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Category:general -- posted at: 10:25pm AEST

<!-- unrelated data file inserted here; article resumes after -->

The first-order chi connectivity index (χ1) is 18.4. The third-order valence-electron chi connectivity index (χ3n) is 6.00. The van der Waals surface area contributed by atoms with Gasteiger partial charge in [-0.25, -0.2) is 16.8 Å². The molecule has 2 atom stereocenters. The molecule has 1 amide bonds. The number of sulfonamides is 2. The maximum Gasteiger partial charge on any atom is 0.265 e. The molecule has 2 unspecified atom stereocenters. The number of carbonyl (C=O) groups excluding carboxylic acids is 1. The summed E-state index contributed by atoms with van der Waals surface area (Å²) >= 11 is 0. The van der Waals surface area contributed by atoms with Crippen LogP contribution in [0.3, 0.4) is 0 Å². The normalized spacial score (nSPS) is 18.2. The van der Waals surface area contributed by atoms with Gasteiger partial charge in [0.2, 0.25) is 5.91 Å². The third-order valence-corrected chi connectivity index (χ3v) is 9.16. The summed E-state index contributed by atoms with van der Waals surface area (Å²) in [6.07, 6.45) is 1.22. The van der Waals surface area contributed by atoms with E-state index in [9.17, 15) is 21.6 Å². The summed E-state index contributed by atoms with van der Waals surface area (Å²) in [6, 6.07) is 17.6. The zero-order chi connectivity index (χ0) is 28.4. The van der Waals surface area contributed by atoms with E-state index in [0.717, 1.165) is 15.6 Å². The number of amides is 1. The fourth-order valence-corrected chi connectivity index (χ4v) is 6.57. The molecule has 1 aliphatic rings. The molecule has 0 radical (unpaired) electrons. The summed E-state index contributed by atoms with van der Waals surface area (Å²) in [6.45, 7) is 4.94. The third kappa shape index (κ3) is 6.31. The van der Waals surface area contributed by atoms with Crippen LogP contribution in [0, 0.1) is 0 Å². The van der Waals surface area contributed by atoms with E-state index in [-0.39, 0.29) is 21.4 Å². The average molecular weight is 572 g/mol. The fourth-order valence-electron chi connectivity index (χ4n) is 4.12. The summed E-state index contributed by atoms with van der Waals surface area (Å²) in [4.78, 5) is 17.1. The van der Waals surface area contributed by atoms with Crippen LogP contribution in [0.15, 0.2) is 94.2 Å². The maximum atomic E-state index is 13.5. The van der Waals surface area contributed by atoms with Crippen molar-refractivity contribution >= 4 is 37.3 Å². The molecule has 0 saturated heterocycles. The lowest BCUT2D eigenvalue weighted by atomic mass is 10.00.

"Mortality measured at a particular time point (landmark mortality) is often regarded as the gold standard outcome for randomised controlled trials in Intensive Care Medicine. An important limitation of many Intensive Care Medicine trials is that they hypothesize large and potentially implausible reductions in absolute mortality. This is a major problem in trial design for two reasons. Firstly, it makes false negative trial results more likely. Secondly, the less plausible a postulated mortality reduction is the more likely that a statistically significant mortality difference will represent a false positive. This is because a p-value is defined as the probability of finding a result equal to or more extreme than that actually observed, under the assumption that the null hypothesis is true. This means that the greater the pre-trial chance or prior probability that the null hypothesis is correct, the lower the chance that a p-value below a particular significance threshold will represent a true positive.